exact interpretation of the Bible. They are expected to attend
church services at least twice a week, in addition to regular
smaller gatherings for Bible study. Current members say they
spend anywhere from 15 to 30 hours a week on church activities.
All new members must be baptized into the church before becoming
Then there are the ex-members. They also make an impressive group:
For every three who enter the church, two leave, church officials
say. Many have formed communities of their own. Nationwide,
support groups abound. Telephone hot lines just for questions
about ICC field calls on a weekly basis in New York, Los Angeles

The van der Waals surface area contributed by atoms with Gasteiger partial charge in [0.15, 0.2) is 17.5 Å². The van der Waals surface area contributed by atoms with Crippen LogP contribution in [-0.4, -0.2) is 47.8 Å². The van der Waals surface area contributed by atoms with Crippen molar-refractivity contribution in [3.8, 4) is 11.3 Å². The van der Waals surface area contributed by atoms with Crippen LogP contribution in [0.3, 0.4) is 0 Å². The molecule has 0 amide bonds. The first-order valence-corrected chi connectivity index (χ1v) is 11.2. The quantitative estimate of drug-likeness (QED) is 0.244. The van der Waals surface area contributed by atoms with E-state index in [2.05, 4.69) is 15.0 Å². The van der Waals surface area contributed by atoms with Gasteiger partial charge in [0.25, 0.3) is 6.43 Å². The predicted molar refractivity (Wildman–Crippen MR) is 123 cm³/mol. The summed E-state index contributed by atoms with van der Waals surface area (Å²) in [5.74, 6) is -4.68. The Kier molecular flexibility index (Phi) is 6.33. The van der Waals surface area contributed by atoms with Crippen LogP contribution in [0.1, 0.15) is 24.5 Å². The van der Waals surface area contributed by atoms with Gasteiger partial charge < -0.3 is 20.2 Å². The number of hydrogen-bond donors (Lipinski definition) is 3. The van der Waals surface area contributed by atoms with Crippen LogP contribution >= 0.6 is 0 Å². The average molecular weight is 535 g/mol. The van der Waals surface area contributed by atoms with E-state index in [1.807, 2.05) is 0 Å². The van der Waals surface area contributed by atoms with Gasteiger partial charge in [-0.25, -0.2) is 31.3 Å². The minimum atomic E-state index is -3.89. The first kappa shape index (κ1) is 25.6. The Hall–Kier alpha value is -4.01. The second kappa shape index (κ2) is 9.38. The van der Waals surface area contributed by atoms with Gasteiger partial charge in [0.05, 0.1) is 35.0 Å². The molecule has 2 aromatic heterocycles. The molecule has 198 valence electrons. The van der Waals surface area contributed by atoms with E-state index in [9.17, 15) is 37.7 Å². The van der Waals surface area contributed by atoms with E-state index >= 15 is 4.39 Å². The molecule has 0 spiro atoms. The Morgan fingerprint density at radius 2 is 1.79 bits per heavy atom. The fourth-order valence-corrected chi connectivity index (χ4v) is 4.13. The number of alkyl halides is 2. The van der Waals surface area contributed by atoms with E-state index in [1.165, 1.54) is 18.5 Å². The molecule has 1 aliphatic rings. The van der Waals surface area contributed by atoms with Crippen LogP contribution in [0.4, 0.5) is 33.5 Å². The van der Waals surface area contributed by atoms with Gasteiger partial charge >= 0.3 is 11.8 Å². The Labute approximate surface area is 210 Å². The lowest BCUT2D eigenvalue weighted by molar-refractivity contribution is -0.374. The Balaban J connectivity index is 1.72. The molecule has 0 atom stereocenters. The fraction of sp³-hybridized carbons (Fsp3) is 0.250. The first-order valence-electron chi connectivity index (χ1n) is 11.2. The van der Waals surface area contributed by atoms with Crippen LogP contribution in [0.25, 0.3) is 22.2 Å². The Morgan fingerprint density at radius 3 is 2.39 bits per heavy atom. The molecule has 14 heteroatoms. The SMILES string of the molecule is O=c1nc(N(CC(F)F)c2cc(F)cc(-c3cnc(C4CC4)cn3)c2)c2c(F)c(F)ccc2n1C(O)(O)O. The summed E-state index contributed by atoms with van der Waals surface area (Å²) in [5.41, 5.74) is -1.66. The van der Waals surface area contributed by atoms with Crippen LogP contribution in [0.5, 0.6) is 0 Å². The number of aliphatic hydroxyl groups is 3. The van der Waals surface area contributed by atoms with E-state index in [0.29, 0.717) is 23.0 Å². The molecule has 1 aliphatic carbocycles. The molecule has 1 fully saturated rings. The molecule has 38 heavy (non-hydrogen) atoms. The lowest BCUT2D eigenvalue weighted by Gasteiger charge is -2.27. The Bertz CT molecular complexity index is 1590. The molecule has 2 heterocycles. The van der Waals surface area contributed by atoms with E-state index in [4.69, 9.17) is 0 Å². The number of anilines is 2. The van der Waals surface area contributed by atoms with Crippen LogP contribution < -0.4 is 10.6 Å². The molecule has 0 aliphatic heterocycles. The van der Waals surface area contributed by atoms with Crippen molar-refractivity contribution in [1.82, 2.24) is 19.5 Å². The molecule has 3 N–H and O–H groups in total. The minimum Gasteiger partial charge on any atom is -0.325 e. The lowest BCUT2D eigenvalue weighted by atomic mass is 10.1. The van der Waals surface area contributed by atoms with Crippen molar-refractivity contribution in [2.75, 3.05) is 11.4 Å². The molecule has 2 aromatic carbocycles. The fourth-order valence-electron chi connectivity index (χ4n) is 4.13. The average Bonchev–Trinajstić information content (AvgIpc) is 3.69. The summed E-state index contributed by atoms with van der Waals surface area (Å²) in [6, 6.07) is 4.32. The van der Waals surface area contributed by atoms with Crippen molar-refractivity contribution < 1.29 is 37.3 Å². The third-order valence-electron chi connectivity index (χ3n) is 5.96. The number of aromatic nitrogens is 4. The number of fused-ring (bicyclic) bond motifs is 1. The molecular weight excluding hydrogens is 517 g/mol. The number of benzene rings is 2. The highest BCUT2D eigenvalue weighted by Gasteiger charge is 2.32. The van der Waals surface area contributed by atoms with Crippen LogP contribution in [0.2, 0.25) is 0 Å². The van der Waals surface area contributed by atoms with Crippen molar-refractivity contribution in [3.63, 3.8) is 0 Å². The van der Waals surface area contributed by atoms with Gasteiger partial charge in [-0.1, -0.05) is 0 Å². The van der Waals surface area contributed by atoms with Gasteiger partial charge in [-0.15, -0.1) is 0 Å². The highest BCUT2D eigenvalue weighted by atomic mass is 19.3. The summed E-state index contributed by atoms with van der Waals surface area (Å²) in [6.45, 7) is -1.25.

and Boston. More and more universities are adding sessions to
freshman orientation about what they call "destructive groups,"
which are sometimes led by former ICC members.
The New Religious Movement Resource Center in Boulder, Colo.,
says former ICC members are its most frequent callers. The Cult
Awareness Network, based in Chicago, claims it sends out more
information packages about ICC than any other Bible-based group.
And the Wellspring Resource Center, a recovery center near Albany,
Ohio, says it admits more ex-members of this church than all the
"We feel like we've been spiritually raped," said 21-year-old
Walter Lee, a first-year medical student at George Washington
University who was involved with the church for several months.
He started a support group for ex-members in the spring of last
year. "There were all of these people we trusted and thought
were our friends, and now we feel like our world is down the tube."
In the Beginning
It started with Crossroads, a '60s movement of the mainstream